1.He can't the meaning of this poem because it's too vogue.
A.stick with B.work on C.work out D.refer to 【】
2. We that the plan should be fully discussed before being put into execution.
A.want B.prefer C.hope D.wish 【】
3. Middle school students are heavily burdened home assignments.
A.for B.in C.on D.with 【】
4. , he can speak two foreign languages.
A.Child as he is B.A child as he is
C.Child as is he D.A child as is he 【】
5. their differences, they fell passionately in love with each other.
A.As for B.Owing to C.Despite D.Through 【】
6. The peace talks were because of disagreement.
A.put up B.held on C.put off D.slowed down 【】
7. Different people react in different manners to psychological pressures and tensions they in their lives.
A.are faced with B.are faced
C.are faced in D.are faced for 【】
8. English, they have to study a second foreign language.
A.Except B.Except for C.Beside D.Besides 【】
9. Many sleepwalkers do not seek help and so are never put on record, means that an accurate count can never be made.
A.that B.it C.which D.what 【】
10. The security department suspected him giving information to a foreign company.
A.of B.at C.for D.in 【】
Ⅱ. Cloze Test(10 points, 1 point for each item)
Yellow fever is a disease of warm lands that is found mainly along the shore of the Atlantic Ocean. It was first 11 in the Americas, but may well have come from Africa and reached the New World with or soon after Columbus. Until about fifty years ago, yellow fever was still one of the most 12 diseases in the United States, 13 many died in repeated outbreaks. An outbreak which was to lead 14 surprising developments was one that happened in Cuba during the Spanish-American War.
15 , an army group under Major Walter Reed was sent there in June, 1900 16 orders “to give special attention to questions concerning the cause and prevention of yellow fever”. In a daring group of experiments using human beings, Major Reed proved the truth of an idea advanced in 1881 by a Cuban doctor, that the city type of mosquito 17 the disease.
The successful result of these experiments gave 18 to another and still more important idea: kill off the city type of mosquitoes and there will be no more yellow fever. 19 , these mosquitoes are one of the easiest types to destroy. They are 20 in pools of quiet, warm water, within a short distance to people's home.
11.A.seen B. looked into C. noticed D. felt
12.A.feared B. fearing C. fear D. felt
13.A.which B. where C. that D. how
14.A.for B. in C. to D. at
15.A. As results B. As the result
C. As result D. As a result
16.A.for B. on C. with D. in
17.A.passed on B. passed to
C. passed over D. passed away
18.A.time B. result C. birth D. order
19.A.Unfortunately B. Fortunately
C. Consequently D. Subsequently
20.A.fed B. lived C. made D. born
Ⅲ. Reading Comprehension(30 points, 2 points for each item)
Questions 21 to 25 are based on the following passage.
Many a young person tells me he wants to be a writer. I always encourage such people, but I also explain that there's a big difference between “ being a writer ” and writing. In most cases these individuals are dreaming of wealth and fame, not the long hours alone at a typewriter. “ You ve got to want to write, ” I say to them, “ not want to be a writer ” .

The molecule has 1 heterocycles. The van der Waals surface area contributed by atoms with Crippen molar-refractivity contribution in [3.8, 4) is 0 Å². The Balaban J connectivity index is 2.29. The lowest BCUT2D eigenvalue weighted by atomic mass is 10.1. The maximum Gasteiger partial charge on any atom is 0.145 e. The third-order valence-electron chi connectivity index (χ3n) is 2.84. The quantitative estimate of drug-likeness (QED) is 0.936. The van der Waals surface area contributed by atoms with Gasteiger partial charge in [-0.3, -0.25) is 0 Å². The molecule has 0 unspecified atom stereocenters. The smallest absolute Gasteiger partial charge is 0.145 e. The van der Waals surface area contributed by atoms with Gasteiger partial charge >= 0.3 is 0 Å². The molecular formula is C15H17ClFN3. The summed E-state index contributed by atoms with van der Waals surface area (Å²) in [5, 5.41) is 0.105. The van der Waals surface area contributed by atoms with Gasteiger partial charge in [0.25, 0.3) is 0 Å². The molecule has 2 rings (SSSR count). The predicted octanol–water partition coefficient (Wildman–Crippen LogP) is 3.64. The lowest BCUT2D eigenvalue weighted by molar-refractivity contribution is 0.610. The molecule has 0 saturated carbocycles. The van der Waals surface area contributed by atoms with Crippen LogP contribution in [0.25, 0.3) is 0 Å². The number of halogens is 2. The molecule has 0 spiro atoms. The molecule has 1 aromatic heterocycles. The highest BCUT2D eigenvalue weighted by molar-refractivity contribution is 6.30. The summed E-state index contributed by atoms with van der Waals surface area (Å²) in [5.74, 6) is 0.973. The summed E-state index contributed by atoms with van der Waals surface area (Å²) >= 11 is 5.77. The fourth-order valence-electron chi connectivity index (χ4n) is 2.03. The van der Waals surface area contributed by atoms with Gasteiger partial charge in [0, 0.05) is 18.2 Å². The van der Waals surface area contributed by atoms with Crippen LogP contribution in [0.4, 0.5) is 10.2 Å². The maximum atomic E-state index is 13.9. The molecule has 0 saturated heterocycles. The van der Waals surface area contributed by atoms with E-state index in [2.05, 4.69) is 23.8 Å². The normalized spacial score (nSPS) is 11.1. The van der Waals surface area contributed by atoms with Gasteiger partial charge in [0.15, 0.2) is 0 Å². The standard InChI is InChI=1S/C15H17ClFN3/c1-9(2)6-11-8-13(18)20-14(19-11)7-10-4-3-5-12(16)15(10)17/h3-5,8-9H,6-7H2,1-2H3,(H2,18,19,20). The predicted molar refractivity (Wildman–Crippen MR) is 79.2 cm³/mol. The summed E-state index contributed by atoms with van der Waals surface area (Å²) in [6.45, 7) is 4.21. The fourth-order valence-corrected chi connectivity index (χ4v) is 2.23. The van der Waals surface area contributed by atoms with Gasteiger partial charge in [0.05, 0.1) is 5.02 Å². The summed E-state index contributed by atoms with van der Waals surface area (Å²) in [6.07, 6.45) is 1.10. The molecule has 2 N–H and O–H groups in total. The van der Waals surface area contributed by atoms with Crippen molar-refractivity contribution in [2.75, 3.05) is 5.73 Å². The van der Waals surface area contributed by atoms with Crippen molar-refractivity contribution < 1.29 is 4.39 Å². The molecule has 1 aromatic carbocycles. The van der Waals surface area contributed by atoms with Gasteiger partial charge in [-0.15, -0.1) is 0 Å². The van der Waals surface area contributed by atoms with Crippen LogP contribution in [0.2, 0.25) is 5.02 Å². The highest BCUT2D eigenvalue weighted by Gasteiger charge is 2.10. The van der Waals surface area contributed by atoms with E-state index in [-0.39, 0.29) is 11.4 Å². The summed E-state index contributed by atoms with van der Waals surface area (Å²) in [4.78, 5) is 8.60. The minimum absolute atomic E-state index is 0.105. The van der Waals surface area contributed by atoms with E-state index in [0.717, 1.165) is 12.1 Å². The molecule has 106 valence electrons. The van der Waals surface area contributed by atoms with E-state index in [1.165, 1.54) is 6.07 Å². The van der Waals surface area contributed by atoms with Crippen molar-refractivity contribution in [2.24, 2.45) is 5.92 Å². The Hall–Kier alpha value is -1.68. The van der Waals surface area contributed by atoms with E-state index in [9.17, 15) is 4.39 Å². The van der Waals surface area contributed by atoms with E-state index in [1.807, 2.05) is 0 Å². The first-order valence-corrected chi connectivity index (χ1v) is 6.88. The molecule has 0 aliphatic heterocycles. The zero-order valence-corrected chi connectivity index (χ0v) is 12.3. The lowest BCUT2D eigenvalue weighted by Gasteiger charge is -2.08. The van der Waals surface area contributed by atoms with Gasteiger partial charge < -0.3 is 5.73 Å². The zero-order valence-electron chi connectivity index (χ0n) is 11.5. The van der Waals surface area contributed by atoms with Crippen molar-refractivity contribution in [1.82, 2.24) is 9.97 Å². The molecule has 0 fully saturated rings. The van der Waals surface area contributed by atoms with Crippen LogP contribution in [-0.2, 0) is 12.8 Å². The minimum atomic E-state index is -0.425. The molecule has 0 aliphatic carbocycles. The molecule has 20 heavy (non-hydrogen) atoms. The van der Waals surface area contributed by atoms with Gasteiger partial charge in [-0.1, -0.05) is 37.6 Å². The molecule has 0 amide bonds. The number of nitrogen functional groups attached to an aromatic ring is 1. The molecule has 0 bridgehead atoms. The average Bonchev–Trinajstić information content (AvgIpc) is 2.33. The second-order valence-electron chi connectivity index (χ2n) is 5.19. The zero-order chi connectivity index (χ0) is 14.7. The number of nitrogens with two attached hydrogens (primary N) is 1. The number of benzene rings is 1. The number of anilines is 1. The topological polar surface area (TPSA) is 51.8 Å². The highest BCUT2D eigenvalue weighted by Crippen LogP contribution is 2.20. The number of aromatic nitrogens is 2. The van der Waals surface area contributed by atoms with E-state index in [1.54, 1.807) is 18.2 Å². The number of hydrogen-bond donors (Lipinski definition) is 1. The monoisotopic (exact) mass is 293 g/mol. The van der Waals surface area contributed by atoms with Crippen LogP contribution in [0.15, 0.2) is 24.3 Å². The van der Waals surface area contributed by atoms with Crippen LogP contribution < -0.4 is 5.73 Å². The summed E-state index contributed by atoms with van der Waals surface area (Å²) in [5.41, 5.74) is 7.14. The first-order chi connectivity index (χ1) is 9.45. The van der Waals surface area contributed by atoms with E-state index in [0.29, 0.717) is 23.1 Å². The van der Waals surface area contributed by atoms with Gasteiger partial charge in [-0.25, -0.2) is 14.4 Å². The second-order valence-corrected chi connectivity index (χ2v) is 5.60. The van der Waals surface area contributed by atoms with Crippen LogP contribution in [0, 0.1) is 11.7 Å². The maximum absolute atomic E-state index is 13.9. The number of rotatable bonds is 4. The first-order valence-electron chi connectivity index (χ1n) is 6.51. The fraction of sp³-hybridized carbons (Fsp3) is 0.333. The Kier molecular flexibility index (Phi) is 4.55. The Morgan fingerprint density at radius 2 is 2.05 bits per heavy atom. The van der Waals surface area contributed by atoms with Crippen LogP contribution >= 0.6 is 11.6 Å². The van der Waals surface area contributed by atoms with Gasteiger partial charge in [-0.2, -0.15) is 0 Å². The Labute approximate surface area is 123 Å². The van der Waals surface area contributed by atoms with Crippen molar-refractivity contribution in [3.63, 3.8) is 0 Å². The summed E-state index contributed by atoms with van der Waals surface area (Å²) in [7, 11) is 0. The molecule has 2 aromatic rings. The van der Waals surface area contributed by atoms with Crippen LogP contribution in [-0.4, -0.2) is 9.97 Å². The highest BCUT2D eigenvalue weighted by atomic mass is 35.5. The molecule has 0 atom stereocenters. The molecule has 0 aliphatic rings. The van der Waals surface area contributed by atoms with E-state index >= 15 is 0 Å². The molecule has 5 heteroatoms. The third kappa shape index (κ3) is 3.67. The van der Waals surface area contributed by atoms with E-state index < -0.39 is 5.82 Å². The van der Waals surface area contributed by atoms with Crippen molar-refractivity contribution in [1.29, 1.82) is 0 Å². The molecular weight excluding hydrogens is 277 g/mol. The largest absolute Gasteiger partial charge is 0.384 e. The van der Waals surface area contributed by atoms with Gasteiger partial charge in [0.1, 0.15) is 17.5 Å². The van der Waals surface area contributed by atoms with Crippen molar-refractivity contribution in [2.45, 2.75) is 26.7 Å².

The reality is that writing is a lonely, private and poor — paying affair. For every writer kissed by fortune there are thousands more whose longing is never rewarded. When I left a 20 — year career in the U.S. Coast Guard to become a freelance writer ( 自由撰稿者 ), I had no prospects at all. What I did have was a friend who found me in my room in a New York apartment building. It didn't even matter that it was cold and had no bathroom. I immediately bought a used manual typewriter and felt like a genuine writer.
After a year or so, however, I still hadn t gotten a break and began to doubt myself. It was so hard to sell a story that barely made enough to eat. But I knew I wanted to write. I had dreamed about it for years. I wasn't going to be one of those people who die wondering, What if? I would keep putting my dream to the test —— even though it meant living with uncertainty and fear of failure. This is the Shadowland of hope, and anyone with a dream must learn to live there.
21. The passage is meant to .
A. warn young people of the hardships that a successful writer has to experience
B. advise young people to give up their idea of becoming a professional writer
C. show young people it's unrealistic for a writer to pursue wealth and fame
D. encourage young people to pursue a writing career 【】
22. What can be concluded from the passage?
A. Genuine writers often find their work interesting and rewarding.
B. A writer's success depends on luck rather than on effort.
C. Famous writers usually live in poverty and isolation.
D. The chances for a writer to become successful are small. 【】
23. Why did the author begin to doubt himself after the first year of his writing career?
A. He wasn't able to produce a single book.
B. He hadn't seen a change for the better.
C. He wasn't able to have a rest for a whole year.
D. He found his dream would never come true. 【】
24. “ ... people who die wondering, What if? ” (Line 3, para.3) refers to “ those ” .
A. who think too much of the dark side of life
B. who regret giving up their career halfway
C. who think a lot without making a decision
D. who are full of imagination even upon death 【】
25. “Shadowland” in the last sentence refers to .
A. the wonderland one often dreams about
B. the bright future that one is looking forward to
C. the state of uncertainty before one's final goal is reached
D. a world that exists only in one's imagination 【】
Questions 26 to 30 are based on the following passage.